In the former Soviet Union, civilian Mi-2 variants were (and still are) standard equipment of deep sea icebreakers operating in the Arctic and around the North Pole. The machines are mainly used for safety purposes, as well as for transporting scientists and groups of extreme tourists. Approximately a dozen Mi-2 purchased from Russia in the mid-1990s, in turn, were used by the Aviation Force of the Mexican Navy. Unfortunately, no further details regarding their use are available.
In the article, the author presents the wide-scale use of Mi-2 helicopters in the different entities subordinated to the Minister of Interior - from the introduction of the design, until the present. Insights are presented pertaining to the early stages of the helicopter’s service life within the structures of the 103rd NJW MSW Aviation Regiment in the 1960s. The article describes selected aspects related to the introduction of the design, training, operational use and problems encountered. The service life of Mi-2 helicopters operating within the structures of the Ministry of Interior ended upon liquidation of the Ministry’s Aviation Detachment. That is when another chapter in the history of the helicopters was started, this time operated within the structures of the Police and Border Guard forces, where their service life has not been fully used up until this day. The paper describes the reality of every-day use to perform specific tasks, presents the location of aerodromes, touches upon a shift in the philosophy behind the use of the helicopters, and describes their strong and weak points. The PZL-Kania helicopter has been also presented, being a modernized version of the Mi-2, and still used in Poland within the aviation forces of the Ministry of Interior and Administration.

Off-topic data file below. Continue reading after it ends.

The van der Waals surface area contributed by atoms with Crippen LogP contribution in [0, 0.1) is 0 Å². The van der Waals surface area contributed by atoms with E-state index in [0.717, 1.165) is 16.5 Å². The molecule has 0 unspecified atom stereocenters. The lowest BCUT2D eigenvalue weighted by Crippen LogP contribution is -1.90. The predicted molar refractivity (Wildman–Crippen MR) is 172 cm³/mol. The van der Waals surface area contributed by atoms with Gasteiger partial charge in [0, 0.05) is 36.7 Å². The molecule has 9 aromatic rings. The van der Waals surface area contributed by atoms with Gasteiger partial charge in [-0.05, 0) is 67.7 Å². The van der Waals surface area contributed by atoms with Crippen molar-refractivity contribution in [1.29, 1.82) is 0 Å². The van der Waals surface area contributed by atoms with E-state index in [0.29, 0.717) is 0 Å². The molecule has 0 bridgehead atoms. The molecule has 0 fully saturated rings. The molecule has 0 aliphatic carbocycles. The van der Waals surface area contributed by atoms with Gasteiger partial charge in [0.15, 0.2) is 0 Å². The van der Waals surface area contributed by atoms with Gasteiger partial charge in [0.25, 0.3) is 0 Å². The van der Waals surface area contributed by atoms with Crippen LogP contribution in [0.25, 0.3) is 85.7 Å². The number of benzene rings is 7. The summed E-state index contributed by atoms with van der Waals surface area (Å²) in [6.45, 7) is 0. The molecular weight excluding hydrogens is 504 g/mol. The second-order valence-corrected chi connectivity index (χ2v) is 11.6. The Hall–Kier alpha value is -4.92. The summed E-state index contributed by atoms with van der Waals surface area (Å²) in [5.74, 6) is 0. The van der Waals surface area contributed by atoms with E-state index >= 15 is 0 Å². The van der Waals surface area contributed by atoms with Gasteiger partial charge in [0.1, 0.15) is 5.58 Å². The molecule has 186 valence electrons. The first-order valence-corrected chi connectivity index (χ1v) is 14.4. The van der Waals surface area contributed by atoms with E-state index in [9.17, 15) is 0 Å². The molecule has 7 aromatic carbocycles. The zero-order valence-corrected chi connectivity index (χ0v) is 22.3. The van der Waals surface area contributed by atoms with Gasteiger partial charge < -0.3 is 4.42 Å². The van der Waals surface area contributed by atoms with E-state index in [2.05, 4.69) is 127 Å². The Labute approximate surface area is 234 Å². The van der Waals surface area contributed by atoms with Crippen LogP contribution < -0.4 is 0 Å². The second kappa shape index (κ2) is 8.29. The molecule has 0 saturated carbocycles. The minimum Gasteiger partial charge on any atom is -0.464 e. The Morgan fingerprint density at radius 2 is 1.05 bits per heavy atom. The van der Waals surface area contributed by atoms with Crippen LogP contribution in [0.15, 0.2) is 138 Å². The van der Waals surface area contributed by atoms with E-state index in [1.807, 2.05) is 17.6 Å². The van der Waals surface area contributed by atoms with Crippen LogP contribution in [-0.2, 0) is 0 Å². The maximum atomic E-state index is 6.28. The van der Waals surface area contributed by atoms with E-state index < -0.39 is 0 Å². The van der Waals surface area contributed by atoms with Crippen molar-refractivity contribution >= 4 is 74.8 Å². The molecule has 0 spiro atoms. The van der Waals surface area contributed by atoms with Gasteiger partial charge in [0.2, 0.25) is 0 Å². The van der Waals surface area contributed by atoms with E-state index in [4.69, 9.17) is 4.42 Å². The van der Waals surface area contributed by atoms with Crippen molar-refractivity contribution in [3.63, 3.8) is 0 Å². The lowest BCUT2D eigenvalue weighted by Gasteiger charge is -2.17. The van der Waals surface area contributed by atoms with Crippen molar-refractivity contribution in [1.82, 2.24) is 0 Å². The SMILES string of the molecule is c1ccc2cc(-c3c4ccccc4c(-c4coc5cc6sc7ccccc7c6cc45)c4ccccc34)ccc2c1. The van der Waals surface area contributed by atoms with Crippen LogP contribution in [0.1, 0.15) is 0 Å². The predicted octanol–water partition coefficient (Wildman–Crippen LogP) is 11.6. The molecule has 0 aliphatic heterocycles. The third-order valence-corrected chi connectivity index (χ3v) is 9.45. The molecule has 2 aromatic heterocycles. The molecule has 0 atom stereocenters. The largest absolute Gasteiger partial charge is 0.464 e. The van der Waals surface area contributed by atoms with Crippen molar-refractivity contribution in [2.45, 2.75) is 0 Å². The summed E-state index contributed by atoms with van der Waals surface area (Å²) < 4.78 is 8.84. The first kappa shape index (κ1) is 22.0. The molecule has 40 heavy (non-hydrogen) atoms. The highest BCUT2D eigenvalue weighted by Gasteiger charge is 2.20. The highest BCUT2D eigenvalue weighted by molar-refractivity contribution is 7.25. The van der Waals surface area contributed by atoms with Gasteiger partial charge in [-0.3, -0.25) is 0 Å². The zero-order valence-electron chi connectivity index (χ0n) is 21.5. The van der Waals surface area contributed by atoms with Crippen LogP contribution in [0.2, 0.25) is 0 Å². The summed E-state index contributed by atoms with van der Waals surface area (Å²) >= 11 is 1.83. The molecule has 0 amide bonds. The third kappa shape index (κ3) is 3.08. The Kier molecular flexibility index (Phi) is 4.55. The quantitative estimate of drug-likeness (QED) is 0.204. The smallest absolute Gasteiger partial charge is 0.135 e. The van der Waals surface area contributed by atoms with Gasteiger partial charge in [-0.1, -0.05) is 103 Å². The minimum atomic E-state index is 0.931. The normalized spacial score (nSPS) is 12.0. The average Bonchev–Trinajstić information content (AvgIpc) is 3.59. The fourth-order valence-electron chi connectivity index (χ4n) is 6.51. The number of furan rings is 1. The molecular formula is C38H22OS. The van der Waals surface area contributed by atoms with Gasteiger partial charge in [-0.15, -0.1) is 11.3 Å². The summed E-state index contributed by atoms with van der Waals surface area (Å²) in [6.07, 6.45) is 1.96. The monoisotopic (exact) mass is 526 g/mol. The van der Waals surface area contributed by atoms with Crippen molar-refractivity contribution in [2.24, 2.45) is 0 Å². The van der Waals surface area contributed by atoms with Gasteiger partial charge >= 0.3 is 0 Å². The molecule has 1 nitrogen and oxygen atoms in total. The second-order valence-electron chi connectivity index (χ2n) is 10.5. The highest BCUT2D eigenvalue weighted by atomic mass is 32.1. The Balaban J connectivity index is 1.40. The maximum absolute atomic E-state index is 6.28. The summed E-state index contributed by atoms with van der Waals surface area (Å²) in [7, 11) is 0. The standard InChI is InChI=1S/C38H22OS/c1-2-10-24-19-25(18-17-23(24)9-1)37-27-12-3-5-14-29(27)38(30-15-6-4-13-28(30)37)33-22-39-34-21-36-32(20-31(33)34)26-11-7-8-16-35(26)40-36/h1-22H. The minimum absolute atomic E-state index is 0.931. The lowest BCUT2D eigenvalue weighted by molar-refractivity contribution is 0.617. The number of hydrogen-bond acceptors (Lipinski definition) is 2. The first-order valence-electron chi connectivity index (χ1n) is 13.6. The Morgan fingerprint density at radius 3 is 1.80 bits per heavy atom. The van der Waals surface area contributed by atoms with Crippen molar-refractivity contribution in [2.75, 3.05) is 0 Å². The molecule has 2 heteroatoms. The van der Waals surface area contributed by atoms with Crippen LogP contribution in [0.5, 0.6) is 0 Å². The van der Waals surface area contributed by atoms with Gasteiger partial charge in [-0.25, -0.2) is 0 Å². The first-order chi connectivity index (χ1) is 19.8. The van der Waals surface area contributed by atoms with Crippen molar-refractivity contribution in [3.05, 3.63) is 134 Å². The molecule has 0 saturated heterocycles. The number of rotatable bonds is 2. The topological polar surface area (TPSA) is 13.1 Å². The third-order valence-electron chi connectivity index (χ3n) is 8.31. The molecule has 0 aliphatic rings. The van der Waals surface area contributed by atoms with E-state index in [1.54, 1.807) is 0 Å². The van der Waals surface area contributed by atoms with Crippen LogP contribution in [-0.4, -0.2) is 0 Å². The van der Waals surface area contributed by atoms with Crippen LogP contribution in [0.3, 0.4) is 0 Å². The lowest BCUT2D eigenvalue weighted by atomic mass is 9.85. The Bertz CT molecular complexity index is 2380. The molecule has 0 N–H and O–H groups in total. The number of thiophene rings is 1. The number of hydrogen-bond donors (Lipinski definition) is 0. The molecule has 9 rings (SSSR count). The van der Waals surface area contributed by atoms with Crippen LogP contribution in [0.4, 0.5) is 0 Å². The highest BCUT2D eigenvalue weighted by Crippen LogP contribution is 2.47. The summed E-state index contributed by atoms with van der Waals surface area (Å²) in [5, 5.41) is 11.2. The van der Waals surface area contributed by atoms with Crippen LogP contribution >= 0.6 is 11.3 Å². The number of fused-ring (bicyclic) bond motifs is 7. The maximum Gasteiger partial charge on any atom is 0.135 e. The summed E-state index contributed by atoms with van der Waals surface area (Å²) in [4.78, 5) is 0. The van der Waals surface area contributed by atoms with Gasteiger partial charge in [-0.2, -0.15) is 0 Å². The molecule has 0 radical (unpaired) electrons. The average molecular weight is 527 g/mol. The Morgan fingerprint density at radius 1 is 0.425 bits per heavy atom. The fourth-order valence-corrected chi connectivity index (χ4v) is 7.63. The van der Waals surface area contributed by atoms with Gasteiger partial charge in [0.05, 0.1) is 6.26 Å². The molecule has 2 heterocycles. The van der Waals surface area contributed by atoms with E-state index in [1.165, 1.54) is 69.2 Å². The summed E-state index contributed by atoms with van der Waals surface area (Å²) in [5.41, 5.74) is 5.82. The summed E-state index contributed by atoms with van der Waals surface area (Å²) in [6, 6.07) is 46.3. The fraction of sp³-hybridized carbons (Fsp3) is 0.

The article presents an aerodynamic concept of UAV in the gyrodyne configuration, as a more efficient one than the currently used UAV airframe configuration applied for monitoring tasks of power lines and railway infrastructure. A sample task which is realised by conceptual gyrodyne based on monitoring aerial power lines was characterised and described. The assumed idea of UAV was shown in comparison to the currently used aircraft configuration presented in the introduction. Referring to momentum theory, hover efficiency of the multicopter and the helicopter was evaluated. In relation to the helicopter, an initial draft of the airframe conception accompanied by a description of advantages of the gyrodyne configuration was exposed. Problems related to the gyrodyne configuration were emphasised in the summary.
Tomasz Seredyn, Adam Dziubiński and Piotr Jaśkowski